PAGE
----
Although I tried out once, I was not a cheerleader in high school. I had danced before as part of a community program at Hamilton Park on Chicago’s south side with my twin sister and our cousin. We were taught handstands, traditional African dances (I am not sure of the tribe), and tap dancing. We traveled to put on shows and everything.

But dancing was not for me.

Over the years, as my twin and cousin got deeper into it (joining Pom-Pom teams and creating dances from the latest hits), I grew out of it.

Instead, I read books, wrote in my diary, and joined all the “boring” programs at school.

It didn’t take long to realize I was not like everyone else. The things my peers found exciting did not move me.

What I didn’t realize at the time was how these seemingly boring activities were stepping stones to sharpening my writing skills and preparing me for a career as a writer.

Writing School Plays: During my Sophomore and Junior years, the school employed a group of other students and me to participate in a program where we had to write and perform plays for the school. I do not remember the program’s name, but this was my first official writing job.

Pen Pal Program: The photo above is from a pen pal program between our High School on the south side and a school on the north side. We wrote letters to our pals and introduced ourselves. Next, they filmed us introducing ourselves on camera and swapped it with the other school. And then, finally, we all met up in person in downtown Chicago. This was the first day we all met, and the event concluded with a camping trip in Wisconsin.

The Yearbook Team: I was actually the only member of the yearbook team that year, lol. Everyone thought it would be boring, but I thought it would be fun, and it was. Not only did I get out of class to film assemblies, but I got to follow Arnie Duncan (then the CEO of Chicago Public Schools) and Jessie Jackson around with the camera, snapping pictures that would be featured in the book. 

UMOJA Spoken Word Poetry Group: I was part of a poetry group called UMOJA Spoken Word my Sophomore year. (UMOJA is the Swahili word for unity.) I was already writing poetry, but this group taught me how to go deeper by introducing the mechanics of the craft.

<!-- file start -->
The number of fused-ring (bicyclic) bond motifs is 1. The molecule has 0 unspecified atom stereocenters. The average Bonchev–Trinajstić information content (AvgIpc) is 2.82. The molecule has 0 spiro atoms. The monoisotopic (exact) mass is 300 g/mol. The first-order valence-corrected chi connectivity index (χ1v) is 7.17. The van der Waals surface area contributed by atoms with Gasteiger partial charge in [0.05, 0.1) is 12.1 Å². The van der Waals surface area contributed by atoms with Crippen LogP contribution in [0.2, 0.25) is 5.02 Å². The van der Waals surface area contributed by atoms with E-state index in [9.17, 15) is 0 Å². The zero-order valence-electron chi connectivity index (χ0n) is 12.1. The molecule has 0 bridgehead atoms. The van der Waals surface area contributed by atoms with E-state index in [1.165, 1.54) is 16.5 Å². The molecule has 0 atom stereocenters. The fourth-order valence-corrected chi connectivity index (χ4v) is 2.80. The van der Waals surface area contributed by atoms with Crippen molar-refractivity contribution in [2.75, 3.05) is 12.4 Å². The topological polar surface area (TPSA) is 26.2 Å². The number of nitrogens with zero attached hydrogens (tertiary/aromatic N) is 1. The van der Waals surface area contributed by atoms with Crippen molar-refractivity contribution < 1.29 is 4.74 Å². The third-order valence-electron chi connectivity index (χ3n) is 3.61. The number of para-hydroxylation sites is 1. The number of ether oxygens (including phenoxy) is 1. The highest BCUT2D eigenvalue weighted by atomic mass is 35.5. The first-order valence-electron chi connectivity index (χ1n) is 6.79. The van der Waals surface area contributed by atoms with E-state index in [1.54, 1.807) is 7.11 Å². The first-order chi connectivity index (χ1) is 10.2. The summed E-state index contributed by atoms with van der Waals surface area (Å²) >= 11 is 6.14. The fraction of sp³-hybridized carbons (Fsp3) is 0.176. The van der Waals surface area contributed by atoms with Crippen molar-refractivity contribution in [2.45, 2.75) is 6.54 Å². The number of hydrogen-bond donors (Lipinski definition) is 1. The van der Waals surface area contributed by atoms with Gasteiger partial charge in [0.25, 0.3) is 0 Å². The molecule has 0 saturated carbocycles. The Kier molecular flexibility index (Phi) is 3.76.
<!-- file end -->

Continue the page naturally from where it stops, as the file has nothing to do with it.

When I found this photo, I realized that everything I did led to this moment and that everything I do today is also leading somewhere greater.

I don’t know about you, but the fact that our past has shaped us for today and our today is shaping us for our tomorrow is fascinating to me. It is one of the reasons I love history.

The next time you feel inadequate or frustrated with your journey, whatever journey that may be, I hope this inspires you to look back at those special moments in your life. Remember that you are only stepping stones away from where you are destined be.

Check out my latest interview with Mack Tight Radio. Be Sure to Like and Share!

Yecheilyah’s 4th Annual Poetry Contest Grand Prize Winner 2021: Tiffany James

Introducing Our Grand Prize Winner

Tiffany James

Instagram: ncouragetouch

Please, tell us what inspired your poem.

I saw the competition pop up on my IG thread, and the theme of love caught my eye immediately. Being that I am a woman known for always speaking about love and pride myself in how I love people, there was no question on whether I would enter the poetry contest. In addition, I had already written a poem on love and initially submitted that poem because I was not sure if I would have enough time to create a new poem. However, after submitting my first poem, I read how participants could submit two poems and the challenge to us poets to look beyond the normal description of love we often see in poetry. This forced me to visualize all the different perspectives of love.

I love it. What do you love most about poetry?

I love that poetry takes on a life of its own. It can be a song, a narrative, a teacher, a friend, a love letter, a movement, etc. It has its own language to the reader because poetry is personal. It not only speaks to us, but it has the power to move us individually in various ways as if it knows each of us intimately. Does that make sense?

Yes, it does! How did you get started writing?

I started writing when I was very young- it was my escape, and writing was my voice. Although I was outgoing and never had a problem with talking, I struggled with my identity (being understood), so my journals were the only place where I could be myself. I loved how words had the ability to say what I wanted to express vocally. In short, when I wrote, I was free to be me, raw and unapologetic.IMG_6117